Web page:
Dynamically adjustable SVEIR(MH) model of multiwave epidemics: Estimating the effects of public health measures against COVID-19

Zuo jing Yin, Han Xiao, Stuart McDonald, Vladimir Brusic, Tian yi Qiu

Research output: Journal PublicationArticlepeer-review


The COVID-19 pandemic was characterized by multiple subsequent, overlapping outbreaks, as well as extremely rapid changes in viral genomes. The information about local epidemics spread and the epidemic control measures was shared on a daily basis (number of cases and deaths) via centralized repositories. The vaccines were developed within the first year of the pandemic. New modes of monitoring and sharing of epidemic data were implemented using Internet resources. We modified the basic SEIR compartmental model to include public health measures, multiwave scenarios, and the variation of viral infectivity and transmissibility reflected by the basic reproduction number R0 of emerging viral variants. SVEIR(MH) model considers the capacity of the medical system, lockdowns, vaccination, and changes in viral reproduction rate on the epidemic spread. The developed model uses daily infection reports for assessing the epidemic dynamics, and daily changes of mobility data from mobile phone networks to assess the lockdown effectiveness. This model was deployed to six European regions Baden-Württemberg (Germany), Belgium, Czechia, Lombardy (Italy), Sweden, and Switzerland for the first 2 years of the pandemic. The correlation coefficients between observed and reported infection data showed good concordance for both years of the pandemic (ρ = 0.84–0.94 for the raw data and ρ = 0.91–0.98 for smoothed 7-day averages). The results show stability across the regions and the different epidemic waves. Optimal control of epidemic waves can be achieved by dynamically adjusting epidemic control measures in real-time. SVEIR(MH) model can simulate different scenarios and inform adjustments to the public health policies to achieve the target outcomes. Because this model is highly representative of actual epidemic situations, it can be used to assess both the public health and socioeconomic effects of the public health measures within the first 7 days of the outbreak.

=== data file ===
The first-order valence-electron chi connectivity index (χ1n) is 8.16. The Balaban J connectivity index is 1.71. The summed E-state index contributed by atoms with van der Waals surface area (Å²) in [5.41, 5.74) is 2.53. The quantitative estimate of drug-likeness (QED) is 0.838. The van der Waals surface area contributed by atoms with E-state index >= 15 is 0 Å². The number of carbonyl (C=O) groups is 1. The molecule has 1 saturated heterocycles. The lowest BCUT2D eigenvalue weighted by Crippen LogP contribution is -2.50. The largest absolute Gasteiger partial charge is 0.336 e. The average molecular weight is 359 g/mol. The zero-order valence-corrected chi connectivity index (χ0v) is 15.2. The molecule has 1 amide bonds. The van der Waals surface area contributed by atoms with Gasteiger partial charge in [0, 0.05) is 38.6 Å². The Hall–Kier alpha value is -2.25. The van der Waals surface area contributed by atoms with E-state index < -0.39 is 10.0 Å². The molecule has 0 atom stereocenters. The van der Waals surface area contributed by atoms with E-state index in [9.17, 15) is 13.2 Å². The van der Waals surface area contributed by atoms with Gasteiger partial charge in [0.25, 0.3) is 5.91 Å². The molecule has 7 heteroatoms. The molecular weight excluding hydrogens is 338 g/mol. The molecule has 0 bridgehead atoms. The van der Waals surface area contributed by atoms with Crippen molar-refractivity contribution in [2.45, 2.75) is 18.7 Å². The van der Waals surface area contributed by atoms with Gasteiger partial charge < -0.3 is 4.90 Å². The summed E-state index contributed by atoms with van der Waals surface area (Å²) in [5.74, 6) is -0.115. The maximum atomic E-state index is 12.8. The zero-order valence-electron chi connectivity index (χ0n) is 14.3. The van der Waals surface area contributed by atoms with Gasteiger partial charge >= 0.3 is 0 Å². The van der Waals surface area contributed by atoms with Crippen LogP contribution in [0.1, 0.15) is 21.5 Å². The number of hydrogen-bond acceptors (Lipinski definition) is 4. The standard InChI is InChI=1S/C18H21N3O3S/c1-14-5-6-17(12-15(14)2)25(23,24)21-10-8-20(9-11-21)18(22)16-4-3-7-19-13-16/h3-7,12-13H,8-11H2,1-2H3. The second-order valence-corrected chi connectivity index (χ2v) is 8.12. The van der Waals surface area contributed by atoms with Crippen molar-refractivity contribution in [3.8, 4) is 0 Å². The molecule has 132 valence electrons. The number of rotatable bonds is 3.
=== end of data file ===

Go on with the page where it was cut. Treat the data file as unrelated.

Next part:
Original languageEnglish
Article numbere29301
JournalJournal of Medical Virology
Issue number12
Publication statusPublished - Dec 2023


  • COVID-19
  • communicable disease control
  • extended SEIR model
  • infection estimation
  • multiple waves
  • public health

ASJC Scopus subject areas

  • Infectious Diseases
  • Virology


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